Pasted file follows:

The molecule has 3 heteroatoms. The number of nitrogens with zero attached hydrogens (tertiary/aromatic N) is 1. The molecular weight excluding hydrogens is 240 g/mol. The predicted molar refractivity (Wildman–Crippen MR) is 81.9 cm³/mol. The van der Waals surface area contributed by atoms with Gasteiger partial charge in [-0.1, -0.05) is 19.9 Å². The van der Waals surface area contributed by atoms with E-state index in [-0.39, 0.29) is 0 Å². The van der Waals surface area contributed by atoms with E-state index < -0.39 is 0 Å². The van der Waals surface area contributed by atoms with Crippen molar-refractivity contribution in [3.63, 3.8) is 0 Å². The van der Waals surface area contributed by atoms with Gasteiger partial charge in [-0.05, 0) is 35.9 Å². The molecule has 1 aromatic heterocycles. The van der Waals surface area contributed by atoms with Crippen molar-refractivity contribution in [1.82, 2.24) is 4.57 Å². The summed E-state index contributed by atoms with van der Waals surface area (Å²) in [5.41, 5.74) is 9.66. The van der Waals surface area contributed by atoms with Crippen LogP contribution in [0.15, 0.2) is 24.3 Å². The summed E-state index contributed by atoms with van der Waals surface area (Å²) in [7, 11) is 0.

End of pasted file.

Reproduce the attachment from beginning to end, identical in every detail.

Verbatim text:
The molecule has 3 heteroatoms. The number of nitrogens with zero attached hydrogens (tertiary/aromatic N) is 1. The molecular weight excluding hydrogens is 240 g/mol. The predicted molar refractivity (Wildman–Crippen MR) is 81.9 cm³/mol. The van der Waals surface area contributed by atoms with Gasteiger partial charge in [-0.1, -0.05) is 19.9 Å². The van der Waals surface area contributed by atoms with E-state index in [-0.39, 0.29) is 0 Å². The van der Waals surface area contributed by atoms with E-state index < -0.39 is 0 Å². The van der Waals surface area contributed by atoms with Crippen molar-refractivity contribution in [3.63, 3.8) is 0 Å². The van der Waals surface area contributed by atoms with Gasteiger partial charge in [-0.05, 0) is 35.9 Å². The molecule has 1 aromatic heterocycles. The van der Waals surface area contributed by atoms with Crippen molar-refractivity contribution in [1.82, 2.24) is 4.57 Å². The summed E-state index contributed by atoms with van der Waals surface area (Å²) in [5.41, 5.74) is 9.66. The van der Waals surface area contributed by atoms with Crippen LogP contribution in [0.15, 0.2) is 24.3 Å². The summed E-state index contributed by atoms with van der Waals surface area (Å²) in [7, 11) is 0.